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Arnold!

Topic: Adult

Created on Saturday, November 8 2008 by rednucleus

Last modified on Saturday, November 8 2008.

You are discussing a case of Arnold-Chiari malformation in a 40-year-old man with your interns. One of them is asking about the possible defects that can affect the skull and dura in this patient. What would you tell him?

 
        A) Small posterior fossa
 
        B) Fenestrated fax
 
        C) Calvarial defects
 
        D) Normal with no defects
 
        E) Gaping foramen magnum
 

 


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This question was created on November 08, 2008 by rednucleus.
This question was last modified on November 08, 2008.

 

 

 

 

 

 

 

 

 

 

 

 

 

 

 

 

 

 

 

 

 

ANSWERS AND EXPLANATIONS




A) Small posterior fossa

This answer is incorrect.


Note the age of the patient; this must be Chiari type I; the skull and dura in those patients are typically normal while type II Chiari patients can have calvarial defects, small posterior fossa, gaping foramen magnum, and fenestrated falx.  (See References)

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B) Fenestrated fax

This answer is incorrect.


Note the age of the patient; this must be Chiari type I; the skull and dura in those patients are typically normal while type II Chiari patients can have calvarial defects, small posterior fossa, gaping foramen magnum, and fenestrated falx.  (See References)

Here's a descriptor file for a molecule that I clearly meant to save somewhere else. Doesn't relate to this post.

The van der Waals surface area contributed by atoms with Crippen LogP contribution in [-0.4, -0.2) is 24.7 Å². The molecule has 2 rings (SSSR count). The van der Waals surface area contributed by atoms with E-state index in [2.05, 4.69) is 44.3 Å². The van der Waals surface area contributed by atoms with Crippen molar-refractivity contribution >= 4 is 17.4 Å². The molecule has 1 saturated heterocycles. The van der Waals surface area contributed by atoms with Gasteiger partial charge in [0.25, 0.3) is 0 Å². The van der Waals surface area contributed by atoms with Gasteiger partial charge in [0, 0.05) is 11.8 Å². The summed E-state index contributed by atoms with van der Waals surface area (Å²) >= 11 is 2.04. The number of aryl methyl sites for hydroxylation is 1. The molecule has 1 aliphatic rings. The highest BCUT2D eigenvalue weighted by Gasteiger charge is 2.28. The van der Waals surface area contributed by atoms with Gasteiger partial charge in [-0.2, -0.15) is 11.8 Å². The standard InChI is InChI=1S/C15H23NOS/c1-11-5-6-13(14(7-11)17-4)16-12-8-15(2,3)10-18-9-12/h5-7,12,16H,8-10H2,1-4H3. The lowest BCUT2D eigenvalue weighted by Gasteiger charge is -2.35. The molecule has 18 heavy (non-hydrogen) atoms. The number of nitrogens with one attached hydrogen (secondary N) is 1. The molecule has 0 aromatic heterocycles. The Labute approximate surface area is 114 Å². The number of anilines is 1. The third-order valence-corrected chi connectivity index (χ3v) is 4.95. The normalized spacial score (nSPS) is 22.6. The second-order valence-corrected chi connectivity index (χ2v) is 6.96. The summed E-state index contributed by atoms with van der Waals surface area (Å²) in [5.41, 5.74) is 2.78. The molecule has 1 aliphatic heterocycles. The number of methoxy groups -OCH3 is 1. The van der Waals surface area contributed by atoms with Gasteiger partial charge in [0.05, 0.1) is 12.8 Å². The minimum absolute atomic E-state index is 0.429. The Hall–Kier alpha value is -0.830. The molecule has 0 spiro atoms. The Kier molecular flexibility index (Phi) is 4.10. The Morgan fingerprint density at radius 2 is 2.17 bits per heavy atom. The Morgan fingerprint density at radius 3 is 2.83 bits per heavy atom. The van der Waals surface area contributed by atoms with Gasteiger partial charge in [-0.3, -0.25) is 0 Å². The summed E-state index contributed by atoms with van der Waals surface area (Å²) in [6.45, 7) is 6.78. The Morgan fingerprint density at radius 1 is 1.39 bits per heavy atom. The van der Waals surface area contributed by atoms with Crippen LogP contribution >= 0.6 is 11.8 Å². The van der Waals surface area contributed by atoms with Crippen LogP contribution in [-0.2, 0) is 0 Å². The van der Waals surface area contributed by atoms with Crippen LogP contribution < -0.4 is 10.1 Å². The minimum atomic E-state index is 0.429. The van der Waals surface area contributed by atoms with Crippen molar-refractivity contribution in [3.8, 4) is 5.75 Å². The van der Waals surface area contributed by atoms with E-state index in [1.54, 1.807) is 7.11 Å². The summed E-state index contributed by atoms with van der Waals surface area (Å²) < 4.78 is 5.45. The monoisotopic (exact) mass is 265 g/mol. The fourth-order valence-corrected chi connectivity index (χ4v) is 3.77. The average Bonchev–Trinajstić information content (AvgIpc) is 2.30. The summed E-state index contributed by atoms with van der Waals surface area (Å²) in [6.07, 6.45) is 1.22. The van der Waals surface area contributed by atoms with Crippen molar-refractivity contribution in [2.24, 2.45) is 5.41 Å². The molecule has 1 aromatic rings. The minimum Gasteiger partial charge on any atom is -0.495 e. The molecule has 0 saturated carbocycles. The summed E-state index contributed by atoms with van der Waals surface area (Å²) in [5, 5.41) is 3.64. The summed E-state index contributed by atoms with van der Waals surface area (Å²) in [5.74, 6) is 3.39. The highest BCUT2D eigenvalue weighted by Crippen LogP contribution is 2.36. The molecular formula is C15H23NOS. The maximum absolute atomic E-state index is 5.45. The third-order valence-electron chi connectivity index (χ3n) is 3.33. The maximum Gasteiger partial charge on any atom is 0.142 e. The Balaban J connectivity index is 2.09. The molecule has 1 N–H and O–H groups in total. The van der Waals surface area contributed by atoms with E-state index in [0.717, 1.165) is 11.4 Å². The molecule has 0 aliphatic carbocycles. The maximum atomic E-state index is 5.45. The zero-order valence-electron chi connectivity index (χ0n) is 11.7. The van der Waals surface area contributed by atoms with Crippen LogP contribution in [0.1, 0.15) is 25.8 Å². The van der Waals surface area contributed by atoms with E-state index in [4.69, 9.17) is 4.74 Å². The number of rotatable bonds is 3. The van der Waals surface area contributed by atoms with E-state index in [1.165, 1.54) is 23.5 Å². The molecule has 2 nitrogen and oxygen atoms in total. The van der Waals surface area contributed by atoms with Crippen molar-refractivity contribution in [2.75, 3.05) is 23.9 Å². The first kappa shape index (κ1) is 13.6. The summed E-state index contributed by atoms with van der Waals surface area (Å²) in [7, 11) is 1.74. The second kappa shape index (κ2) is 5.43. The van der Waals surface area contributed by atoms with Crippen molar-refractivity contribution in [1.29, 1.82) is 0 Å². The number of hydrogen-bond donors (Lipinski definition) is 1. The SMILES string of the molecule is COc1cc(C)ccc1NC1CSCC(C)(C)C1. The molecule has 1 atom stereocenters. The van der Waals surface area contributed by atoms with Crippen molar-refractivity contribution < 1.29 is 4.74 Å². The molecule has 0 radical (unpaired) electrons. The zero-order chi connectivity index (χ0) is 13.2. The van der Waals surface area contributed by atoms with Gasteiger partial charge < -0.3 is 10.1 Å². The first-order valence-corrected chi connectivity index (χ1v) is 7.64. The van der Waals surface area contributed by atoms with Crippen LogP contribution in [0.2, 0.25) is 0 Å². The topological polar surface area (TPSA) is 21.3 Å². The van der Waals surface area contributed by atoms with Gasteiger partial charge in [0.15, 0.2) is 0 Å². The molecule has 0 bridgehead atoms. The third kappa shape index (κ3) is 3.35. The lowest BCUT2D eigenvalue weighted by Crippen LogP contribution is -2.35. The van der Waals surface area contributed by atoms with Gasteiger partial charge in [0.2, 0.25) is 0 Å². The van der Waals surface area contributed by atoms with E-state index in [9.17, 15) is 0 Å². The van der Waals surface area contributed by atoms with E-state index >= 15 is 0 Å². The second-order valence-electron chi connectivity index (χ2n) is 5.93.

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C) Calvarial defects

This answer is incorrect.


Note the age of the patient; this must be Chiari type I; the skull and dura in those patients are typically normal while type II Chiari patients can have calvarial defects, small posterior fossa, gaping foramen magnum, and fenestrated falx.  (See References)

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D) Normal with no defects

This answer is correct.


Note the age of the patient; this must be Chiari type I; the skull and dura in those patients are typically normal while type II Chiari patients can have calvarial defects, small posterior fossa, gaping foramen magnum, and fenestrated falx.  (See References)

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E) Gaping foramen magnum

This answer is incorrect.


Note the age of the patient; this must be Chiari type I; the skull and dura in those patients are typically normal while type II Chiari patients can have calvarial defects, small posterior fossa, gaping foramen magnum, and fenestrated falx.  (See References)

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References:

1. Victor, M., and Ropper, A.H. (2001). Adams and Victor's Principles of Neurology, 7th Edition. McGraw-Hill, New York. (ISBN:0070674973)Advertising:
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adult
Arnold!
Question ID: 110808118
Question written by rednucleus. (C) FrontalCortex.com 2006-2009, all rights reserved. Created: 11/08/2008
Modified: 11/08/2008
Estimated Permutations: 120

User Comments About This Question:

1 user entries
 

jdmiles
adult References Nov 20, 2008 @ 09:24

Additional references are needed for this question.

Adams & Victor does not discuss these defects.



 
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